SPRINGFIELD, MA (WGGB/WSHM) — Hispanic Heritage Month kicked off on September 15.
This celebration coincides with the annual Puerto Rican Day parade held in Springfield. However, due to the pandemic, the parade will be held virtually this year.
Local restaurants in Springfield are also showcasing their top plates to highlight their culture ahead of the parade this Sunday.
“Food is pretty much a language that everybody understands,” said Jose Hernandez, owner of Palate Restaurant.
Local restaurants are shining the light on their cultural dishes ahead of Sunday’s virtual Puerto Rican Day parade.
This is part of the Semana de Sabor Cultural – or Week of Cultural Flavors.
Usually during the Puerto Rican Day parade, food trucks and vendors could line the street and offer some of the island’s favorite foods.
While this year the parade will be held virtually due to the coronavirus pandemic, organizers from the event still wanted residents to enjoy some of Springfield’s Puerto Rican culture.
“We have reached out to different restaurants who would be interested in showcasing what they have to offer with regard to being a Latino-owned business and/or offering those Latino food and flavors,” said Victoria Ann Rodriguez, chair of the Puerto Rican Day parade.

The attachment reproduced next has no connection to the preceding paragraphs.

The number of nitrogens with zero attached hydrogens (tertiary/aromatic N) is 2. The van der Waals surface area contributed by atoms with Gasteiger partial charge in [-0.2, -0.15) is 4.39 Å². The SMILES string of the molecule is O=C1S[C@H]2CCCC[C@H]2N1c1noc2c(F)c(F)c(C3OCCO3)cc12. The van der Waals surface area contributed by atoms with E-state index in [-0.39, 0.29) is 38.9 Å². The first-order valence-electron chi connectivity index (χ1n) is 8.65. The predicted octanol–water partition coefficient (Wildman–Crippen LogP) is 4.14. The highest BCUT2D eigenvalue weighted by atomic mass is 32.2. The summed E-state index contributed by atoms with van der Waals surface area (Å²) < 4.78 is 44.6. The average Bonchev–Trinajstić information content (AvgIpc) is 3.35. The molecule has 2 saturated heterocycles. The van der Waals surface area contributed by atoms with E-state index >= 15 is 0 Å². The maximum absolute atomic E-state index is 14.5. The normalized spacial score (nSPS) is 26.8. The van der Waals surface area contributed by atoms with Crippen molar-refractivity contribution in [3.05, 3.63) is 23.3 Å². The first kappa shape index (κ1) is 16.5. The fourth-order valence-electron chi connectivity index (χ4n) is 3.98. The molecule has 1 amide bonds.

Hernandez told Western Mass News he is showcasing a traditional mofongo dish and a top favorite pork chop dish.
“We use the plantain a lot. It’s a very special dish to us. It’s got to be made right for people to like it…It’s a huge pork chop, probably at least two pounds and it’s a beautiful dish and everyone loves it,” Hernandez explained.
For some delicious dessert that highlights on the Puerto Rican culture, we headed to Hot Oven Cookies. The owner and baker, Shelia Coon, told Western Mass News that she is showcasing the guava cheesecake cookie and coquito snickerdoodle.
“Coquito is like the eggnog of the Puerto Rican culture, the Caribbean culture. It’s like a coconut, rum, cinnamon beverage that we have around the holiday season…In our family, it was like – if your kid learned how to potty train, take out the guava and cheese. If someone gets married, you put the guava and cheese on a pineapple,” Coon explained.
Other parade participants were able to submit videos of their performances or any messages they wanted to share. These messages will be displayed on Sunday’s virtual parade.
“Giving words of hope to our community because of the pandemic, because of the hurricane, and just because we can’t be together this year,” Rodriguez said.
The virtual Puerto Rican Day parade will kick-off at 11 a.m. on Sunday. For more details on how you can watch, CLICK HERE.